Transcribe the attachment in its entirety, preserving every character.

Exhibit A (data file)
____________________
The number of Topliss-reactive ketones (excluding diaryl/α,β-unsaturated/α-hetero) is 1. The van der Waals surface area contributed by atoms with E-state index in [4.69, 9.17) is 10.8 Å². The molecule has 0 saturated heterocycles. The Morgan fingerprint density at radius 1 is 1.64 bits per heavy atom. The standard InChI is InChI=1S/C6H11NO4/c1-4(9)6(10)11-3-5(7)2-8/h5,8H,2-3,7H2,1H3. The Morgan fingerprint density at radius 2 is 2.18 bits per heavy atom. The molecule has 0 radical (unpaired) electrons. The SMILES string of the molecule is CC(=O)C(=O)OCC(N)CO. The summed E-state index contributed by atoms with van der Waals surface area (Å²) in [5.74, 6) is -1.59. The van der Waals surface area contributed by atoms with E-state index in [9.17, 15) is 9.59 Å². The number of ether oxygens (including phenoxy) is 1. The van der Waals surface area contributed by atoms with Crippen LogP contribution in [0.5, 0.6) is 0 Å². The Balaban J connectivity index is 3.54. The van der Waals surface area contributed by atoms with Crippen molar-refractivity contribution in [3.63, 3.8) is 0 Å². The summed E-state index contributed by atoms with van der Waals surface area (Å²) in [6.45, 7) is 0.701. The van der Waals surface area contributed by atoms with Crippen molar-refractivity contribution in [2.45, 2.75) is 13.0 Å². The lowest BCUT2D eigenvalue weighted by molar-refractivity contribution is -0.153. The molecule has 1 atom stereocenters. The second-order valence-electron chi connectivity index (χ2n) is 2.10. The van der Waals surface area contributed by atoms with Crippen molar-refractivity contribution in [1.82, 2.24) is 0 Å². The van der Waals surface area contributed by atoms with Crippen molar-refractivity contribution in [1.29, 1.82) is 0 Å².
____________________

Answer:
The number of Topliss-reactive ketones (excluding diaryl/α,β-unsaturated/α-hetero) is 1. The van der Waals surface area contributed by atoms with E-state index in [4.69, 9.17) is 10.8 Å². The molecule has 0 saturated heterocycles. The Morgan fingerprint density at radius 1 is 1.64 bits per heavy atom. The standard InChI is InChI=1S/C6H11NO4/c1-4(9)6(10)11-3-5(7)2-8/h5,8H,2-3,7H2,1H3. The Morgan fingerprint density at radius 2 is 2.18 bits per heavy atom. The molecule has 0 radical (unpaired) electrons. The SMILES string of the molecule is CC(=O)C(=O)OCC(N)CO. The summed E-state index contributed by atoms with van der Waals surface area (Å²) in [5.74, 6) is -1.59. The van der Waals surface area contributed by atoms with E-state index in [9.17, 15) is 9.59 Å². The number of ether oxygens (including phenoxy) is 1. The van der Waals surface area contributed by atoms with Crippen LogP contribution in [0.5, 0.6) is 0 Å². The Balaban J connectivity index is 3.54. The van der Waals surface area contributed by atoms with Crippen molar-refractivity contribution in [3.63, 3.8) is 0 Å². The summed E-state index contributed by atoms with van der Waals surface area (Å²) in [6.45, 7) is 0.701. The van der Waals surface area contributed by atoms with Crippen molar-refractivity contribution in [2.45, 2.75) is 13.0 Å². The lowest BCUT2D eigenvalue weighted by molar-refractivity contribution is -0.153. The molecule has 1 atom stereocenters. The second-order valence-electron chi connectivity index (χ2n) is 2.10. The van der Waals surface area contributed by atoms with Crippen molar-refractivity contribution in [1.82, 2.24) is 0 Å². The van der Waals surface area contributed by atoms with Crippen molar-refractivity contribution in [1.29, 1.82) is 0 Å².